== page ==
Wastewater-to-energy projects boost the development of sustainable communities


Wastewater-to-energy projects boost the development of sustainable communities

Greentech Lead U.S: Mortenson Construction, a U.S.-based,
privately-held construction company, is handling the expansion of the Chambers
Creek Regional Wastewater Facility in Pierce County, Wash, to increase
its production of digested methane gas.

The expansion adds two anaerobic digesters (for a total
of five) and new digester gas-fueled steam boilers to heat the plant – thereby
substantially reducing the reliance on external energy sources.  The energy
produced at Chambers Creek will be used to heat the plant year round and
create 40 dry tons of fertilizer a week.

Waste-to-energy projects are integral for the development
of a sustainable economy. Wastewater treatment plants (WWTPs) are increasingly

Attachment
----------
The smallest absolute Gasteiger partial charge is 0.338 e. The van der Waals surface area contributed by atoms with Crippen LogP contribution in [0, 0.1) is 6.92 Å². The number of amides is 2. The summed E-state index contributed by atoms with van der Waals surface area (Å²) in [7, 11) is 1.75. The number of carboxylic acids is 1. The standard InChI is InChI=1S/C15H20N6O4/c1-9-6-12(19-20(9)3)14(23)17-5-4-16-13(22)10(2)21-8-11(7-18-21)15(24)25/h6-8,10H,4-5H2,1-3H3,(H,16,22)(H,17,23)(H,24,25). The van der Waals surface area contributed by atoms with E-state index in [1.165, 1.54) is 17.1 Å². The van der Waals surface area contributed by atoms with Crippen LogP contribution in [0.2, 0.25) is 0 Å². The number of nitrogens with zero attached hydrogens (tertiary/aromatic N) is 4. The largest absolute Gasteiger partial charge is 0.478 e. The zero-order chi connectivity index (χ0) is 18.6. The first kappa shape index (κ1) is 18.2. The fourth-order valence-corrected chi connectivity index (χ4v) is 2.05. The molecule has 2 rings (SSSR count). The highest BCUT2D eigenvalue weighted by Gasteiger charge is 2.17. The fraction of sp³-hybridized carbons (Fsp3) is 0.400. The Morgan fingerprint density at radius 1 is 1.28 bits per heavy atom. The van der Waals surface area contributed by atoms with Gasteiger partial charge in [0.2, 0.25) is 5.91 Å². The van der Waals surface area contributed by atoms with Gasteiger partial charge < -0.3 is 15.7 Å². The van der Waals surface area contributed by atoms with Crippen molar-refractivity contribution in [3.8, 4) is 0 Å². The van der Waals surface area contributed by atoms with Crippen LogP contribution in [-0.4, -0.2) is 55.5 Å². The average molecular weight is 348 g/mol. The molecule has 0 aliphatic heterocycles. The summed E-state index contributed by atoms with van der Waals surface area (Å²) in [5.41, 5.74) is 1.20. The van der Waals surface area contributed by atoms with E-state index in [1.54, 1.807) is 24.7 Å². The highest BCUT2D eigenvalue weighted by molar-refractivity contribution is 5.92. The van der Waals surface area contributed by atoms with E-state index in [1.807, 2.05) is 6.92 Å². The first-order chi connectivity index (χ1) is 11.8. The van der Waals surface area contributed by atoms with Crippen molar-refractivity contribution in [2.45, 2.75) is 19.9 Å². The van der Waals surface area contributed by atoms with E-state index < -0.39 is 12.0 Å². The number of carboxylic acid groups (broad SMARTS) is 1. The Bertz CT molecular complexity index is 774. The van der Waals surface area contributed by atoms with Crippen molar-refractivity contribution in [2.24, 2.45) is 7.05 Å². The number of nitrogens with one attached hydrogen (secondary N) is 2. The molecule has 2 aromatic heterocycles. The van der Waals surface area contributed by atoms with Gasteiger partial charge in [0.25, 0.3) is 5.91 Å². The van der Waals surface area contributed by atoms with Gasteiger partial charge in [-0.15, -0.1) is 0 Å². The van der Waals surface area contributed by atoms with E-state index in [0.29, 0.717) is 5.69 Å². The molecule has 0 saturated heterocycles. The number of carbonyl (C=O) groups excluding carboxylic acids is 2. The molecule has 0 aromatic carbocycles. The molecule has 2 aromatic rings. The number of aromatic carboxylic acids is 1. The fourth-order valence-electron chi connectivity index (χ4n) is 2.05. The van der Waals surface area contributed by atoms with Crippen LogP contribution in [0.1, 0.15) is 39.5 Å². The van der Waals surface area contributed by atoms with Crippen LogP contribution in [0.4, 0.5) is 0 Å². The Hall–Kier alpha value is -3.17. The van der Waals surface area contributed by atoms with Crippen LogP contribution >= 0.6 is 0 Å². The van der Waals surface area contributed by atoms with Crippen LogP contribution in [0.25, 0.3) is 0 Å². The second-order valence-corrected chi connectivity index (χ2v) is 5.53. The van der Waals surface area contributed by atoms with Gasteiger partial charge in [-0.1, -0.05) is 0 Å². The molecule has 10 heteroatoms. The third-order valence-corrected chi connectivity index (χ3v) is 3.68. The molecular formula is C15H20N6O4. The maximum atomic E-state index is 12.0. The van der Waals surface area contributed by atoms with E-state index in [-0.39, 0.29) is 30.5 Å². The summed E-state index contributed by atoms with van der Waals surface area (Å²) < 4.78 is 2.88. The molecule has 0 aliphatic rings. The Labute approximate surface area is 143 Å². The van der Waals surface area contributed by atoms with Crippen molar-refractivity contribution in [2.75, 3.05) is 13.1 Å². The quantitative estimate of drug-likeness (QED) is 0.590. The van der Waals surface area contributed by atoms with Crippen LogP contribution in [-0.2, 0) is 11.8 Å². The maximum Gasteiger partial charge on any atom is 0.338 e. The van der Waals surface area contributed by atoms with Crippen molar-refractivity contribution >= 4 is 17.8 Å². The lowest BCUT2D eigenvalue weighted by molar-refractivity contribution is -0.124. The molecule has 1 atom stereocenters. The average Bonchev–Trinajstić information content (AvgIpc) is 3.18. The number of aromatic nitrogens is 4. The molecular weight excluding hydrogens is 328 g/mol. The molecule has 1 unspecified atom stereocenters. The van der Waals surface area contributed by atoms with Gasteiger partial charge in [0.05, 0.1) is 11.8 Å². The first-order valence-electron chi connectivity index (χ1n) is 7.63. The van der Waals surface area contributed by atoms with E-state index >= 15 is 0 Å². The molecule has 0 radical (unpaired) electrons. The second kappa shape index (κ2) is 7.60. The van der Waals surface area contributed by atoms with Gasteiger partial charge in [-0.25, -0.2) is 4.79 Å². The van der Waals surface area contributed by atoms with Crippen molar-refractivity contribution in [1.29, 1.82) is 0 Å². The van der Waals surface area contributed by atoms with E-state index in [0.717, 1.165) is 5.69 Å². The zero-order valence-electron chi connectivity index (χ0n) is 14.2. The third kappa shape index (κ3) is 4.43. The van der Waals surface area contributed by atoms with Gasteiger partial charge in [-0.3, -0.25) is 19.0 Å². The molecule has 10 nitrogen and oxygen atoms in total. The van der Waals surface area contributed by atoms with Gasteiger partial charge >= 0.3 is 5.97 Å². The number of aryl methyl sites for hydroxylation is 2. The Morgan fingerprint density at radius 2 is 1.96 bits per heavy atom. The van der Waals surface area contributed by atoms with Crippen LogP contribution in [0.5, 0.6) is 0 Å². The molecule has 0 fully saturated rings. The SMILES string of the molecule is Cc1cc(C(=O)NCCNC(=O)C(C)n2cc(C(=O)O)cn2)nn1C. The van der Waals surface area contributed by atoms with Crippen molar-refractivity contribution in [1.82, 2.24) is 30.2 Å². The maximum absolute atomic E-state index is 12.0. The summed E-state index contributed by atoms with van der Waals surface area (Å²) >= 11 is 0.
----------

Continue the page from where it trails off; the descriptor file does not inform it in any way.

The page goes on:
recognized as community resources for electricity, fertilizer, and heat.

“We strongly believe that the transformation of
waste into energy is a huge opportunity that will transform the renewable
energy market and have a positive impact on communities,” said Jim Yowan,
vice president, Mortenson Construction.

“Wastewater is a continuous source of energy that
will only increase over time.  Many of the technologies which are needed
to transform waste to energy exist today,” Yowan added. “Now is the time
to tap into this underutilized resource.”

According to the Water Environment Research
Foundation, wastewater contains up to ten times the energy needed to treat it.

WWTPs are currently responsible for approximately
1.5-percent of total U.S. energy consumption.  For some municipalities,
this translates to 30 to 40-percent of the total electricity bill. 

Since the need for wastewater treatment will only
increase with population growth, closing the energy loop is rapidly becoming a
primary focus of many municipalities. 

Expansion of the Chambers Creek Regional Wastewater
Facility is scheduled to be complete in the spring of 2016, Mortenson
Construction said.